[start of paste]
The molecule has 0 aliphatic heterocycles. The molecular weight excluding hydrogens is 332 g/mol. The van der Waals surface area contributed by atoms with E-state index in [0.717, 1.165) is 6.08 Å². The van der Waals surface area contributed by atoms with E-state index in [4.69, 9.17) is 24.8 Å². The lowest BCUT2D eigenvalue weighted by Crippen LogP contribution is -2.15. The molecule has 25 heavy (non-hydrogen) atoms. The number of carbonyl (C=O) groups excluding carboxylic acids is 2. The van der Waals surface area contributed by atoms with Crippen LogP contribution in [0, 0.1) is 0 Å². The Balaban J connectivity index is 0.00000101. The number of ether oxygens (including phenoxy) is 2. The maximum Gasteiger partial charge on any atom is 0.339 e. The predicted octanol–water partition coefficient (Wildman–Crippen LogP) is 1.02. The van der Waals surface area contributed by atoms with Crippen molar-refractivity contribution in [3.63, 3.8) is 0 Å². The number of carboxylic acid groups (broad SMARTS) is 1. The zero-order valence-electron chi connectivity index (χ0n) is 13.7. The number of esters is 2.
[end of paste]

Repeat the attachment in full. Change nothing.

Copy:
The molecule has 0 aliphatic heterocycles. The molecular weight excluding hydrogens is 332 g/mol. The van der Waals surface area contributed by atoms with E-state index in [0.717, 1.165) is 6.08 Å². The van der Waals surface area contributed by atoms with E-state index in [4.69, 9.17) is 24.8 Å². The lowest BCUT2D eigenvalue weighted by Crippen LogP contribution is -2.15. The molecule has 25 heavy (non-hydrogen) atoms. The number of carbonyl (C=O) groups excluding carboxylic acids is 2. The van der Waals surface area contributed by atoms with Crippen LogP contribution in [0, 0.1) is 0 Å². The Balaban J connectivity index is 0.00000101. The number of ether oxygens (including phenoxy) is 2. The maximum Gasteiger partial charge on any atom is 0.339 e. The predicted octanol–water partition coefficient (Wildman–Crippen LogP) is 1.02. The van der Waals surface area contributed by atoms with Crippen molar-refractivity contribution in [3.63, 3.8) is 0 Å². The number of carboxylic acid groups (broad SMARTS) is 1. The zero-order valence-electron chi connectivity index (χ0n) is 13.7. The number of esters is 2.